The brand, which manufactures gym equipment, has previously relied on endorsements from celebrities including Dannii Minogue and Courteney Cox to target women, who are the most frequent users of its products.
The latest activity is intended to capitalise on Formula One's huge global fan base, which is male-dominated.
Power Plate will be able to use Williams drivers Rubens Barrichello and Nico Hülkenburg, as well as the team's crew, within its marketing.
As part of the change in approach, Power Plate will shift its focus away from endorsements to concentrate on gaining brand recognition. Male-focused marketing will promote its affiliation with the racing team.
The company will roll out experiential work to educate consumers about the brand, with national press ads supporting the activity.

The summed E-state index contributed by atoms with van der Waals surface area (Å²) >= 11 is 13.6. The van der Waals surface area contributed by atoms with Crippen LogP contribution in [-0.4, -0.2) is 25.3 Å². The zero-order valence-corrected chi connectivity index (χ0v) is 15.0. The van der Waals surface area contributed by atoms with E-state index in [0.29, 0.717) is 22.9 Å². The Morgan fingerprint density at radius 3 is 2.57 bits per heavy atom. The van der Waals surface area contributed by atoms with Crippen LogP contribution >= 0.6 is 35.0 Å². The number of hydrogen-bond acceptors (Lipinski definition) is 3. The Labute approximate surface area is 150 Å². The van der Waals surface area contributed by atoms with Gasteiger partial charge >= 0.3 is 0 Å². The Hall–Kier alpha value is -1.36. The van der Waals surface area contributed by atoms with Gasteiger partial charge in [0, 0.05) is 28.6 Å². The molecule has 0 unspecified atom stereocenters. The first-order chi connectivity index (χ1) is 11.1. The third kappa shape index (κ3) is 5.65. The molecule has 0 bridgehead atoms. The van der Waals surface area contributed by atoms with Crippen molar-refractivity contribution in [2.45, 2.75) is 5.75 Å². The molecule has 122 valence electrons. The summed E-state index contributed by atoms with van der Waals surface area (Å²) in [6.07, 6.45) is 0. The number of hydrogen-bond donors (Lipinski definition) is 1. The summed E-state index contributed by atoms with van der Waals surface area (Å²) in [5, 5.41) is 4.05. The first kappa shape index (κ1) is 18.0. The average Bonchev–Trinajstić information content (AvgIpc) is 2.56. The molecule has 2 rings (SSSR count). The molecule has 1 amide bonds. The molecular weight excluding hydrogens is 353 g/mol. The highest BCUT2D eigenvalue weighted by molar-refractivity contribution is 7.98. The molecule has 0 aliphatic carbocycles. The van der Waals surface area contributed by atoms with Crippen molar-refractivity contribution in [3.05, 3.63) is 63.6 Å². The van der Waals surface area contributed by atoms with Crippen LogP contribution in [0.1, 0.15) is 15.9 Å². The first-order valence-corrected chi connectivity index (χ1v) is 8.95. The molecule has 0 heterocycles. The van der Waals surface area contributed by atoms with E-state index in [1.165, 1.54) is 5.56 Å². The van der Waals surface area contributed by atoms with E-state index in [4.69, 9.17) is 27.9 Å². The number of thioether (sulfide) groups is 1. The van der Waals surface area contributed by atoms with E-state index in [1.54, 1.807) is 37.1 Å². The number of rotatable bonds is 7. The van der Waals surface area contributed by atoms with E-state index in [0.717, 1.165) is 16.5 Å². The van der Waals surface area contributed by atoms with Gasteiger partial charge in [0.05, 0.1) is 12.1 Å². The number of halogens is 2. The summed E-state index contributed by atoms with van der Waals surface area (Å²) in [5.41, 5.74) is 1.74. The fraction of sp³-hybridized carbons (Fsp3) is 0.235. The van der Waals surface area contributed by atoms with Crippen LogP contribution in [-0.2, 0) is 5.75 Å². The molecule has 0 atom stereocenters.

Nilesh Pandya, executive vice-president of Power Plate, said: ‘The strategy is to be less about PR and more about experiential activity. People are aware of the brand, but until they try it they are sceptical.'
As part of the F1 deal, Power Plate will launch a co-branded Williams training device. An attendant push will also promote the recently launched Pro 6 Plate machine, its first aimed specifically at men.
According to the brand, the deal was a natural partnership because both Williams and Power Plate rely on ‘cutting-edge technology'.
Power Plate, which has a presence in retailers such as John Lewis, will also use the marketing activity to increase its presence in the B2B market. It already supplies equipment to the Virgin Active gym chain.
Meanwhile, the brand is installing a ‘Fit Stop' at the Williams headquarters in Oxfordshire to encourage employees to do a quick workout when they have a few minutes to spare.
A Power Plate spokesman claimed the concept is a good fit for the brand as regulations this season prevent F1 teams making fuel stops during the race. This places greater emphasis on the fitness of the pit crew because the margin for error is much smaller.